DESIGN 101: START AN ART COLLECTION

We’re back with Design 101 (we’ve missed you all!) and we’re kicking it off with Art! 

Many of the visitors to our room at the DC Design House have asked us how we developed the art collection for the room.  We also got a few art related questions last week during our Home Front chat with The Washington Post.  We’re thrilled that our readers are taking such an interest in art, so this month we’ll be covering everything you need to know about building your own art collection.

Up this week: ART - Where to Start

Henry Taylor, Untitled, 2011; Thomas Rome, Long Island, 2005; Amy Sillman, Psychology Today, 2006

Henry Taylor, Untitled, 2011; Thomas Rome, Long Island, 2005; Amy Sillman, Psychology Today, 2006

Step One:  Find your Style

Start by exposing yourself to as much art as you can.  Search online, visit galleries and museums, and read art books. When viewing art, trust your gut.  Art can bring back memories, evoke emotions, or be something you simply just like looking at. 

We suggest starting an art notebook by gathering images of things you like.  Don’t worry if you don’t always know who the artist is.  Chances are, you’ll notice patterns start to evolve that will help you determine your style preferences. 

You can also work with a professional to determine what kind of art you are drawn to. 

Step Two: Decorating vs Collecting

Designers approach art in different ways.  Many will develop a design concept, and then search for art that is complementary.  Years ago I bought a t-shirt that said, “good art won’t match your sofa”, which is a philosophy I have adopted towards art.  Art is individual, and can breath new life and personality into a space.  We often start with art first, so that we can develop a space around it.  For example, if you have a piece of art that you love, you can highlight it with lighting and a background paint color.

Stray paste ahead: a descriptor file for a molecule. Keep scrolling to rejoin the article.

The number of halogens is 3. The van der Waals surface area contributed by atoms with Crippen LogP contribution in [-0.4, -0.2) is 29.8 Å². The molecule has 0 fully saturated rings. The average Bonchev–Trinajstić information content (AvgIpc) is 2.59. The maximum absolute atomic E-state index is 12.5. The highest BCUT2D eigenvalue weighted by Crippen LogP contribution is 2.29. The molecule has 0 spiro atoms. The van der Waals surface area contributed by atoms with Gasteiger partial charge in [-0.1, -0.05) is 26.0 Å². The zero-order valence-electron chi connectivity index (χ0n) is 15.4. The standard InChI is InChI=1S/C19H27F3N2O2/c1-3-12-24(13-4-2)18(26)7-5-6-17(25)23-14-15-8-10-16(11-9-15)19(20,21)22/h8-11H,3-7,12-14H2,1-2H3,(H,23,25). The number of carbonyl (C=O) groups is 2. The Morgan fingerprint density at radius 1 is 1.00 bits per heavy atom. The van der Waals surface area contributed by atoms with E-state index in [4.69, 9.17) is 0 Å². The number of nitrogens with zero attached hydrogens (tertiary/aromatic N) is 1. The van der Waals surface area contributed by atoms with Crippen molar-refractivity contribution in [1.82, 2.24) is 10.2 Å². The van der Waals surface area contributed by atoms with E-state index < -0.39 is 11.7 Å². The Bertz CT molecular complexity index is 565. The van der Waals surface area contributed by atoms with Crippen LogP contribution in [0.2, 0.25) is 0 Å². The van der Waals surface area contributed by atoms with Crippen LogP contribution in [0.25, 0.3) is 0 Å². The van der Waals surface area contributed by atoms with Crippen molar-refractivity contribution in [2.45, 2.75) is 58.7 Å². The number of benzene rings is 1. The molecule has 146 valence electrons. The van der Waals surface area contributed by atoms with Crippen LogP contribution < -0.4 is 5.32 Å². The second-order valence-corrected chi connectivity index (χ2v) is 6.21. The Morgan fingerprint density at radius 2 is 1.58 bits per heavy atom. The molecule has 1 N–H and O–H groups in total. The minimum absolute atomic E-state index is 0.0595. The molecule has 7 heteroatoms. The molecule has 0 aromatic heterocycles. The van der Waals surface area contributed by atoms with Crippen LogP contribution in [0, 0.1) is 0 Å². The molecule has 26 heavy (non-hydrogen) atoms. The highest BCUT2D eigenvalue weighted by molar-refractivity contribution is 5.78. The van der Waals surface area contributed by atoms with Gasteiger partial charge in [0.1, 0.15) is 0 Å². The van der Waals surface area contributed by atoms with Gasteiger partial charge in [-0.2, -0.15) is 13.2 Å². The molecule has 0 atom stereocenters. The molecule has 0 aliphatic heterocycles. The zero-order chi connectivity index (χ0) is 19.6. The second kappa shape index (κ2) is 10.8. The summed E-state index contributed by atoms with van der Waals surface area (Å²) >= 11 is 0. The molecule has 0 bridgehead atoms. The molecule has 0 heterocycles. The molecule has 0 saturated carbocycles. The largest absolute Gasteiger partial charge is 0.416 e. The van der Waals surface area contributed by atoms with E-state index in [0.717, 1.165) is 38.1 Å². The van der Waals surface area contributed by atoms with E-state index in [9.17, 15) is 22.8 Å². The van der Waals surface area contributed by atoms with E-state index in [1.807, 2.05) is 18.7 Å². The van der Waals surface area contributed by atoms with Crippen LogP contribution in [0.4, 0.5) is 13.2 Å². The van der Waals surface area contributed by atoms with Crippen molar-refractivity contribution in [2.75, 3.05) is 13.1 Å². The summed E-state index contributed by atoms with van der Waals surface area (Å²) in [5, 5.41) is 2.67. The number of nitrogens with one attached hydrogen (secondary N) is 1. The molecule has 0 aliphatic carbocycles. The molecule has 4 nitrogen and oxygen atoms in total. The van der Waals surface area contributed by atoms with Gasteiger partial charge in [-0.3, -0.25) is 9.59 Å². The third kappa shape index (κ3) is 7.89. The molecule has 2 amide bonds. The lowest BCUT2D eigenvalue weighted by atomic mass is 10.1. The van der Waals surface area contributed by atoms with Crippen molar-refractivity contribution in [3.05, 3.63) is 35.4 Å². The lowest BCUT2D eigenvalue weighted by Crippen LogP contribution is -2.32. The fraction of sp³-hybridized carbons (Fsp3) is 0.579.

That said, if you’re stumped about what art will work with your space, it’s fine if it does match your couch.  As long as it’s a piece of art that you like!  Think about colors, patterns, and textures that you can live with, rather than selecting a piece of art you dislike just because it matches your décor. 

Anna Magruder, Coast, available on Etsy; Juan Chavarria, Jr., Artemis, available on Mammoth and Company 

Anna Magruder, Coast, available on Etsy; Juan Chavarria, Jr., Artemis, available on Mammoth and Company 

Step Three:  Look Deeper

Art is a reflection of your personal style, so enhance your collection by knowing a bit more about the story behind it.  You can find information about most artists on his or her website that will help you understand the artist’s philosophy and history.  If you’ve found art while traveling, there’s probably a story behind it as well.  

Ultimately, art is open to interpretation.  So if you see a piece of art differently than what the artist intended, don’t fret.  Your interpretation only adds to the story!

Step Four: Determine your Art Budget

There’s that word again, budget!  Earlier in Design 101 we discussed developing a Decoration Budget. Art can be included in your decorative budget so you allow yourself room to add the finishing touches to your home. 

If you are hoping to make an investment in art, we suggest consulting a professional for guidance.  But art doesn’t have to be valuable.  We use plenty of cheap n’ chic art just because it makes us happy!

Art_Collection.jpg

Step Five: Dive In

As with furniture, don’t feel like you have to rush in and buy everything at once.  Take time to find art you truly love. If you’ve found a piece that stays with you long after you’ve seen it, chances are it’s something you’ll enjoy having in your home. 

If you’ve found a particular style you love, go for it and start collecting.  Trust yourself.  Not everyone is going to understand your art, so the most important thing is that it speaks to you personally.

Happy Collecting.

RB.

If you have questions about art collecting, installation, or anything else, please shoot us an email.  We love to hear from you!

Up Next Week: Working with an Art Consultant!